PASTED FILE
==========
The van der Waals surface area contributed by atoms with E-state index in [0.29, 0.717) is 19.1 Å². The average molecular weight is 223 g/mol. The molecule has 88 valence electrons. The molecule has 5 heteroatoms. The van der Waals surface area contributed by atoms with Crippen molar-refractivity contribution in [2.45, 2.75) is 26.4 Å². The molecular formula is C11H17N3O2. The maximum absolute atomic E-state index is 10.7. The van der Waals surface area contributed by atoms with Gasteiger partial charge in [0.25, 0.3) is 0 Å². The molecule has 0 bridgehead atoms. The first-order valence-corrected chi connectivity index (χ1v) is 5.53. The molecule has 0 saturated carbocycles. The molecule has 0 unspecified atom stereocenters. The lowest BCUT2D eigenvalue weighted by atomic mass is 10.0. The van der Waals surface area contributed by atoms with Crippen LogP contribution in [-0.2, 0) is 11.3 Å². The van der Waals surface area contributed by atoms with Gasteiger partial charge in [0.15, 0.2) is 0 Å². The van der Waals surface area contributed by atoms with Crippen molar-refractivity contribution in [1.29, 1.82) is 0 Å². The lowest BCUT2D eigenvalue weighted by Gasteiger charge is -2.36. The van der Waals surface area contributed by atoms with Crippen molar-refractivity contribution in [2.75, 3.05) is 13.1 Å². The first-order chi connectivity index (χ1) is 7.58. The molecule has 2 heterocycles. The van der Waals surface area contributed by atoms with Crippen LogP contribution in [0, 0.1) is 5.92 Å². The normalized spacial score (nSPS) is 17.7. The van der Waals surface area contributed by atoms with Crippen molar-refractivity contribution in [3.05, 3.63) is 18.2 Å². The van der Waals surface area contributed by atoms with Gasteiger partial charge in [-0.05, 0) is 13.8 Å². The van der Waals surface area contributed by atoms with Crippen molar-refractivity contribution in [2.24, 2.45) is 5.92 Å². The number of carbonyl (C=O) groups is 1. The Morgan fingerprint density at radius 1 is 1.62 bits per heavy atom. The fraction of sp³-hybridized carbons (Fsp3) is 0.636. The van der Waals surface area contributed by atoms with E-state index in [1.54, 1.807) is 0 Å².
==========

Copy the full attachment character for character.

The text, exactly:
The van der Waals surface area contributed by atoms with E-state index in [0.29, 0.717) is 19.1 Å². The average molecular weight is 223 g/mol. The molecule has 88 valence electrons. The molecule has 5 heteroatoms. The van der Waals surface area contributed by atoms with Crippen molar-refractivity contribution in [2.45, 2.75) is 26.4 Å². The molecular formula is C11H17N3O2. The maximum absolute atomic E-state index is 10.7. The van der Waals surface area contributed by atoms with Gasteiger partial charge in [0.25, 0.3) is 0 Å². The molecule has 0 bridgehead atoms. The first-order valence-corrected chi connectivity index (χ1v) is 5.53. The molecule has 0 saturated carbocycles. The molecule has 0 unspecified atom stereocenters. The lowest BCUT2D eigenvalue weighted by atomic mass is 10.0. The van der Waals surface area contributed by atoms with Crippen LogP contribution in [-0.2, 0) is 11.3 Å². The van der Waals surface area contributed by atoms with Gasteiger partial charge in [0.15, 0.2) is 0 Å². The van der Waals surface area contributed by atoms with Crippen molar-refractivity contribution in [1.29, 1.82) is 0 Å². The lowest BCUT2D eigenvalue weighted by Gasteiger charge is -2.36. The van der Waals surface area contributed by atoms with Crippen molar-refractivity contribution in [2.75, 3.05) is 13.1 Å². The first-order chi connectivity index (χ1) is 7.58. The molecule has 2 heterocycles. The van der Waals surface area contributed by atoms with Crippen LogP contribution in [0, 0.1) is 5.92 Å². The normalized spacial score (nSPS) is 17.7. The van der Waals surface area contributed by atoms with Crippen molar-refractivity contribution in [3.05, 3.63) is 18.2 Å². The van der Waals surface area contributed by atoms with Gasteiger partial charge in [-0.05, 0) is 13.8 Å². The van der Waals surface area contributed by atoms with Crippen molar-refractivity contribution in [2.24, 2.45) is 5.92 Å². The number of carbonyl (C=O) groups is 1. The Morgan fingerprint density at radius 1 is 1.62 bits per heavy atom. The fraction of sp³-hybridized carbons (Fsp3) is 0.636. The van der Waals surface area contributed by atoms with E-state index in [1.54, 1.807) is 0 Å².